Wisdom sits in places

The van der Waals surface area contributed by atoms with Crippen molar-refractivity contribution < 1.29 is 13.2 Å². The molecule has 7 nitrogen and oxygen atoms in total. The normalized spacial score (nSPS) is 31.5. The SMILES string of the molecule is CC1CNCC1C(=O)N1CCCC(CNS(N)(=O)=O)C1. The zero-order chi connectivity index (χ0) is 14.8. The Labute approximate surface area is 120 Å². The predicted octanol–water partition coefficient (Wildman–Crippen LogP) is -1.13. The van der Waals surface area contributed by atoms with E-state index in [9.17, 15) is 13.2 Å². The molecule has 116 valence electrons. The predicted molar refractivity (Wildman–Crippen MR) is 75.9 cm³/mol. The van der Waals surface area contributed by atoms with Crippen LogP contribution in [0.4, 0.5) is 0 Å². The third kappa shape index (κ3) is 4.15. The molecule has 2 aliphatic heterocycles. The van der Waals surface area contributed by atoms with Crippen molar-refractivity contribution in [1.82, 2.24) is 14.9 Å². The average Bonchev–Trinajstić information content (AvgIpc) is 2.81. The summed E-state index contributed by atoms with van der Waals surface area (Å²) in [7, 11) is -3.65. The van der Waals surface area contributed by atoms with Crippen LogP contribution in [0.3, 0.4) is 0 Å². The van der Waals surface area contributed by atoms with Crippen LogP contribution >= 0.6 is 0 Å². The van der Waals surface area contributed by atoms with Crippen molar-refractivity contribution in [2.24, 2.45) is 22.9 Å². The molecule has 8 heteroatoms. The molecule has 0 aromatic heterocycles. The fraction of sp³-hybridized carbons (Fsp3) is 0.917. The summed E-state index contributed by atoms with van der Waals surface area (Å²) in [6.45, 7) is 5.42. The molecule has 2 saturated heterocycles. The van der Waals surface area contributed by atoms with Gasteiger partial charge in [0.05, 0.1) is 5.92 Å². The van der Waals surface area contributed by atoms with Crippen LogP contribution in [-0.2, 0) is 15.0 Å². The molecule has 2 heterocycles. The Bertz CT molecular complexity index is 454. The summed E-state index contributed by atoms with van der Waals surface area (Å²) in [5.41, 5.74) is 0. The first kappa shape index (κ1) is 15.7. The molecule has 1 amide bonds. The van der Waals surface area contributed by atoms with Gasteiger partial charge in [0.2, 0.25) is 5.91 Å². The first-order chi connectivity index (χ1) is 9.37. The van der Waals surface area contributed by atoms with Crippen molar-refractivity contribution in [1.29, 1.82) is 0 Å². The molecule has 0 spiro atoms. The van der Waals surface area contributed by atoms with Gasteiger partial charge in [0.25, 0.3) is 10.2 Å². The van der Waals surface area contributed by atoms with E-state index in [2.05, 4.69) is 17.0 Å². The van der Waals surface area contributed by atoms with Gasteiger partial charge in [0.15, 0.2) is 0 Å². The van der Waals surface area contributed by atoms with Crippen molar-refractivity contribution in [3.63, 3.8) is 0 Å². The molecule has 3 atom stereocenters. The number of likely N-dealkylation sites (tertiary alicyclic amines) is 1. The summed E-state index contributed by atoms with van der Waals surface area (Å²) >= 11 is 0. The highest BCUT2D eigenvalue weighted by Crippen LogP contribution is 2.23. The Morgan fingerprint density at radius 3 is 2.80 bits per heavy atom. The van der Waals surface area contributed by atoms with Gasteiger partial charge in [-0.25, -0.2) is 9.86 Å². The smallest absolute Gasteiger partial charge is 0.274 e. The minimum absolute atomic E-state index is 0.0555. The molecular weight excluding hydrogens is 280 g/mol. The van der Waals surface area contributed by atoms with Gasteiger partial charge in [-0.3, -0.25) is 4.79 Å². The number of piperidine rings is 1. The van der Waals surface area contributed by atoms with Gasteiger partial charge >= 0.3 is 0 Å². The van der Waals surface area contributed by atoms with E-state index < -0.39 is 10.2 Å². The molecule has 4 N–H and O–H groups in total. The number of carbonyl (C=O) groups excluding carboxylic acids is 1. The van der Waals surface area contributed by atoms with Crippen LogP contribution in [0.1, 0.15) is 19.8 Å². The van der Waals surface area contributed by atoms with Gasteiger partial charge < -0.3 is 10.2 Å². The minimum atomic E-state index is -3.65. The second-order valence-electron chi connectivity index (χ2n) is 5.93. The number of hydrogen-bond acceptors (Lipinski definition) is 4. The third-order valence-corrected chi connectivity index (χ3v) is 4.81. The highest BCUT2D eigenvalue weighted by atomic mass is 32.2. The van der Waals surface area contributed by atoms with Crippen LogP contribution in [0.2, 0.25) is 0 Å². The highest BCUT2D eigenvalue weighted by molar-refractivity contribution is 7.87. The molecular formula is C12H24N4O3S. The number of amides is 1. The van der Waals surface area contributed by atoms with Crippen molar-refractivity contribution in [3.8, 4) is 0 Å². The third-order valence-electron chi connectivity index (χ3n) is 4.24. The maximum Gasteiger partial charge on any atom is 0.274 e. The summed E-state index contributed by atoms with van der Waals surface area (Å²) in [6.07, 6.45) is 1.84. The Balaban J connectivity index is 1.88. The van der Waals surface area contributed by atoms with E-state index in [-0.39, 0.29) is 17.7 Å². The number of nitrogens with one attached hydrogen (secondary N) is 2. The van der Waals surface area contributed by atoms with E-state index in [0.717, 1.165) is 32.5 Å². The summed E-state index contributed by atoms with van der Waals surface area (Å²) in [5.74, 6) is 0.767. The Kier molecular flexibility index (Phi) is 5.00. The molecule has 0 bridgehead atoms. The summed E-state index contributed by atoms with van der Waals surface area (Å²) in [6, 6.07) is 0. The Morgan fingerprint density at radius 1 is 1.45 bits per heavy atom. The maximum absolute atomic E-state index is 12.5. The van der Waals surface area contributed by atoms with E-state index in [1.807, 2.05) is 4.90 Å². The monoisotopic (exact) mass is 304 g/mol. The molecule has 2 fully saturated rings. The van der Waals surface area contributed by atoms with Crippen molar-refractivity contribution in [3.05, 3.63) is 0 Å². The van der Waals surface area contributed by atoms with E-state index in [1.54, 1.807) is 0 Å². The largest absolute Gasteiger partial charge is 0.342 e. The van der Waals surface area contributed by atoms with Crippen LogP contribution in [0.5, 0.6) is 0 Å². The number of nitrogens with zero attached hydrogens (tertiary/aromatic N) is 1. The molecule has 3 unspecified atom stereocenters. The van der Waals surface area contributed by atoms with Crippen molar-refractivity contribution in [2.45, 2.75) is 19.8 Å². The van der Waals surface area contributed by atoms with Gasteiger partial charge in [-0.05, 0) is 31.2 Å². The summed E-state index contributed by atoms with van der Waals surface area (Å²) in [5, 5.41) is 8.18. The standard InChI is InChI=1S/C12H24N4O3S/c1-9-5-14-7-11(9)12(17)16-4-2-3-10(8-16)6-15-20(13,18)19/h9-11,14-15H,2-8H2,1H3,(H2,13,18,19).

My research so far has mainly consisted of a great deal of reading to expand my knowledge of an area that is still very new to me, and more particularly with a view to developing a clearer sense of some of the key terms and concepts on which my thesis is based, such as space and place. This has inevitably lead me back to some of the work I did for the Literatures of the American Southwest module on the MA course last year- although the primary texts of my thesis are Victorian novels, some of the foundational ideas of my proposal emerged from spatial and cultural theories developed about the American Southwest, and part of my longer-term plan is considering whether concepts developed in studies of the Southwest can transfer to studies of space in other literatures. The critical attention to the "New West" that has emerged in recent years demonstrates great attentiveness to issues of space, place, landscape; these theories are influenced by postmodern notions of hybridity, thirdspaces, and socio-spatial relations, which offer a new approach to older visions of the western landscape. However, whilst offering a positive reconception of a landscape traditionally conceived of in binary terms, the new ideas of hybridity etc are not so new to the land; in the Native American cultures of the Southwest, we find eloquent and complex anticipations of many of the ideas posited by postmodern geographers. Which brings me to the book I've been reacquainting myself with, Keith Basso's Wisdom Sits in Places: Landscape and Language Among the Western Apache. This is a work of cultural anthropology that sets out to understand the place-names of the Western Apache people, and in doing so explores the relationship between people, place, history, language and identity.